Tuesday, December 8, 2020

Transitioning Your Portfolio into Retirement

It's common for investors to want less risky investments as they transition into retirement.  This means that somewhere in the years leading up to retirement, investors plan to sell some of their stocks to buy more fixed-income investments.  What is the best way to make this transition?

Like most things in life, there is no single answer that applies to everyone.  A range of approaches are possible, from a gradual shift over several years to a sudden sale of stocks on retirement day.  To decide which approach makes sense, I’m guided by my rule that I only invest in stocks with money I won’t need for at least 5 years.

Last-minute stock sale upon retirement

Can it ever make sense to wait until just before retirement to sell a pile of stocks to get to the asset allocation you want in retirement?  The answer is yes, if a number of conditions are met.

Suppose you’ve been working for several years at a secure job with the plan to retire when your savings hit a target level.  You’d be happy to retire immediately, or wait 5+ more years if that’s what it takes.  One day you hit your target, sell some stocks to get to your desired retirement asset allocation, and give notice at work.  

Did you violate the rule not to have any money in stocks if you’ll need it within 5 years?  No.  If stocks had crashed any time in the previous 5 years, you would have kept working longer until you hit your retirement “magic number.”  You wouldn’t have been forced to sell any stocks while they were down.

Cases where a last-minute stock sale isn’t a good idea

1. Your employer may force you to retire before you want to.

If you look around the office and don’t see many people over 60, that’s a sign that you may be pushed out before you’re 60.  Try to be realistic about whether your employer will keep paying your salary for another 5 years or more.  If the stock market happens to be down when you’re forced to retire, your chance to sell stocks while they were up would be gone.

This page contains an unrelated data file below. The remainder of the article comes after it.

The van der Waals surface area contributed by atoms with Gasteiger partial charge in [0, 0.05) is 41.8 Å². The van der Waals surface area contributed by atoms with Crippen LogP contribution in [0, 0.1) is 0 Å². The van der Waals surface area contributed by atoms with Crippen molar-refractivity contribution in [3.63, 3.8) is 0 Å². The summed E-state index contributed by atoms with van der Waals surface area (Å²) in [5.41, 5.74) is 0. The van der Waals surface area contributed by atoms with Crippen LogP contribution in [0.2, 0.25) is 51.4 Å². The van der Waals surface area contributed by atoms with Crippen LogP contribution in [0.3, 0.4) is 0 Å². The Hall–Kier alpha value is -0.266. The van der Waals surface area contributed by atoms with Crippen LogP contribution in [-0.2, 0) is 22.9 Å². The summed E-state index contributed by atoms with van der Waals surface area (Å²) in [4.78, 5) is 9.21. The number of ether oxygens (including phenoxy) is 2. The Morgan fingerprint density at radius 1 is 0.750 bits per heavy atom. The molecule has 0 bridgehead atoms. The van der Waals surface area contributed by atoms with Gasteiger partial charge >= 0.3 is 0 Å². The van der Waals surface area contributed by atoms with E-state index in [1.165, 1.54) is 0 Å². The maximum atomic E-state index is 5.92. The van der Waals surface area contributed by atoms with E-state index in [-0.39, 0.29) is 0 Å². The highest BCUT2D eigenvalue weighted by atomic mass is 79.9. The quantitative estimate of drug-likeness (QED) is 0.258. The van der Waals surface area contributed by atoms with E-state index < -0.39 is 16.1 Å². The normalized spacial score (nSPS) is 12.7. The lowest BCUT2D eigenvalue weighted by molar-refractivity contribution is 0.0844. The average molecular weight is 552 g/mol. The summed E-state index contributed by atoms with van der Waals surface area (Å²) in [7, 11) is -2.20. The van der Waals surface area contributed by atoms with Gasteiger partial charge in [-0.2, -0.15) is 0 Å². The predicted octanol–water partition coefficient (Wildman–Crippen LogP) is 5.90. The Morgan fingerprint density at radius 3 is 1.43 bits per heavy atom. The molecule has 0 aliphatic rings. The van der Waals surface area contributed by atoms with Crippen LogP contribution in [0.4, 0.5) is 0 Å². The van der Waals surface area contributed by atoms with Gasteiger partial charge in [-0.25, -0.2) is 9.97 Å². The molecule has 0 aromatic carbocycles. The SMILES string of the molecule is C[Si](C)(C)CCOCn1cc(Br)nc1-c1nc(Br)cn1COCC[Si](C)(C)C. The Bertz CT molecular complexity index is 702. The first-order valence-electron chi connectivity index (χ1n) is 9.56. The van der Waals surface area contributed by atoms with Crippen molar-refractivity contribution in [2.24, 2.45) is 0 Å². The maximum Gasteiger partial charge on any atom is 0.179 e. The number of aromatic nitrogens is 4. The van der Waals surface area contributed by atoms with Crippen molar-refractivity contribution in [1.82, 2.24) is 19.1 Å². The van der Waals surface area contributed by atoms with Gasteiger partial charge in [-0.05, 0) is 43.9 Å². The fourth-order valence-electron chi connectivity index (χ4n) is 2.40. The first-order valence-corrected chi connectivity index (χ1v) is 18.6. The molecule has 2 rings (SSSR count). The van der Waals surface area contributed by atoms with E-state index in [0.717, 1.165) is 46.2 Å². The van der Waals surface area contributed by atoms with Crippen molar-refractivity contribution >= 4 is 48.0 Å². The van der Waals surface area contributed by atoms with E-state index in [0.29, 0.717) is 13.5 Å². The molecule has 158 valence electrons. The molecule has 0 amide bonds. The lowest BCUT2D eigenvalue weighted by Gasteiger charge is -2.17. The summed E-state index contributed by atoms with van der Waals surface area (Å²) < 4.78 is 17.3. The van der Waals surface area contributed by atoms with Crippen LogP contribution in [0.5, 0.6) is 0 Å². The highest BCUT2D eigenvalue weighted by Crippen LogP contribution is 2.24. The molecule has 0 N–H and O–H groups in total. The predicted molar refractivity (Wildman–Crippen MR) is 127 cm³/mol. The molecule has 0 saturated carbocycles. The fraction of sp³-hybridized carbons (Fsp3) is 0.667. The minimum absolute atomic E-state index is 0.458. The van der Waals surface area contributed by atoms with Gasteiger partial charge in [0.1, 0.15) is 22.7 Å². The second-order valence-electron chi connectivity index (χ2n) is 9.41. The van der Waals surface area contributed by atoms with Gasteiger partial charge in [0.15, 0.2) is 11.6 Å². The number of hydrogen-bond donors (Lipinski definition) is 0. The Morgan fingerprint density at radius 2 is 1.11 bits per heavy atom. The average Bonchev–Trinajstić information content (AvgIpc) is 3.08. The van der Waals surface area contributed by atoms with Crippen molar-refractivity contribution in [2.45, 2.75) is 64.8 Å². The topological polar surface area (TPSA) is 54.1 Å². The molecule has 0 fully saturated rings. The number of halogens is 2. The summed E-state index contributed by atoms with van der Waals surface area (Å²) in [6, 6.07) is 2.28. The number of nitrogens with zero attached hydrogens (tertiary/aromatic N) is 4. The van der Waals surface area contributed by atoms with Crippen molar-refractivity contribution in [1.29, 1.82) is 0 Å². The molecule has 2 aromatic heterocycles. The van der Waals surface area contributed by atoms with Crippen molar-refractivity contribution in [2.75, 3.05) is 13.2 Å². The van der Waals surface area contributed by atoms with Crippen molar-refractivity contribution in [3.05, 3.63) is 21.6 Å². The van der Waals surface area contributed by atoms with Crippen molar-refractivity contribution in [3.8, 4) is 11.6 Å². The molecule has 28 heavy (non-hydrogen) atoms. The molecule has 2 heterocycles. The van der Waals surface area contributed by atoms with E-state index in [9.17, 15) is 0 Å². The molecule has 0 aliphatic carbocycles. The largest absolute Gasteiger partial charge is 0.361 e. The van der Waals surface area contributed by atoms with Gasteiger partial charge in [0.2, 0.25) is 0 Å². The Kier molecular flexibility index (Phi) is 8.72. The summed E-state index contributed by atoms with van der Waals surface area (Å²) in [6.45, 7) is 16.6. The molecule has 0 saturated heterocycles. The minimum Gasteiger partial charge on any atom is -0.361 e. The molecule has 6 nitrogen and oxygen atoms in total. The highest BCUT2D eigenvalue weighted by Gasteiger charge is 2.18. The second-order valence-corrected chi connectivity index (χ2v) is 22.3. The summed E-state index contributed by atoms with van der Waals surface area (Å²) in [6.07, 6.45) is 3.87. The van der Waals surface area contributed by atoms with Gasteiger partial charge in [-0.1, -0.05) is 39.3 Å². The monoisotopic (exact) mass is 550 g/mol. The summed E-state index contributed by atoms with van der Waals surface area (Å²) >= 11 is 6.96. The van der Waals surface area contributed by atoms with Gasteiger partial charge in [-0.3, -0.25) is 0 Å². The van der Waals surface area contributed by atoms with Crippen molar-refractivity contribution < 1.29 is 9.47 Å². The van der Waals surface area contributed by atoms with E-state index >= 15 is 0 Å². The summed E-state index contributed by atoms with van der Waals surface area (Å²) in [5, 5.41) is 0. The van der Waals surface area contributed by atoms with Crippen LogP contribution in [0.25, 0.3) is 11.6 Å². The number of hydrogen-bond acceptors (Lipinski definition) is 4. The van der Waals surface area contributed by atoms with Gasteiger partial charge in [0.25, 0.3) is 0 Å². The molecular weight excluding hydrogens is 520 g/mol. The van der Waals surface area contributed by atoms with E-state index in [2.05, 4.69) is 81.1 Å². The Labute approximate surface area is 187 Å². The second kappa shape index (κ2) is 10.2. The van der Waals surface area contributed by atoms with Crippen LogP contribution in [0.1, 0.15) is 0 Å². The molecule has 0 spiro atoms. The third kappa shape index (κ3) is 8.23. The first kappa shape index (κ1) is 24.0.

2. Poor health may end your career early.

You can’t know for sure what health issues you’ll have, but if you think you may not be able to keep doing your job for 5 more years, it’s time to think about shifting your asset allocation closer to a retirement mix.

3. You’re not sure how much longer you can stand your job.

Maybe you’re not sure exactly when you want to retire, but you’re sure you won’t still be working in 5 years.  Then it’s time to start shifting your asset allocation.

4. You have a fixed retirement date.

This is the most extreme case: your retirement date is set well in advance, and you don’t intend to find other work.  In this case, it makes sense to gradually shift towards your desired retirement asset allocation during your last 5 years of work.


As you get closer to retirement age, it makes sense to look forward 5 years and think about whether you’ll likely still be working.  If there’s a good chance you won’t still be working even if you haven’t reached your savings target, it might be time to start shifting away from stocks a little just in case the stock market crashes.

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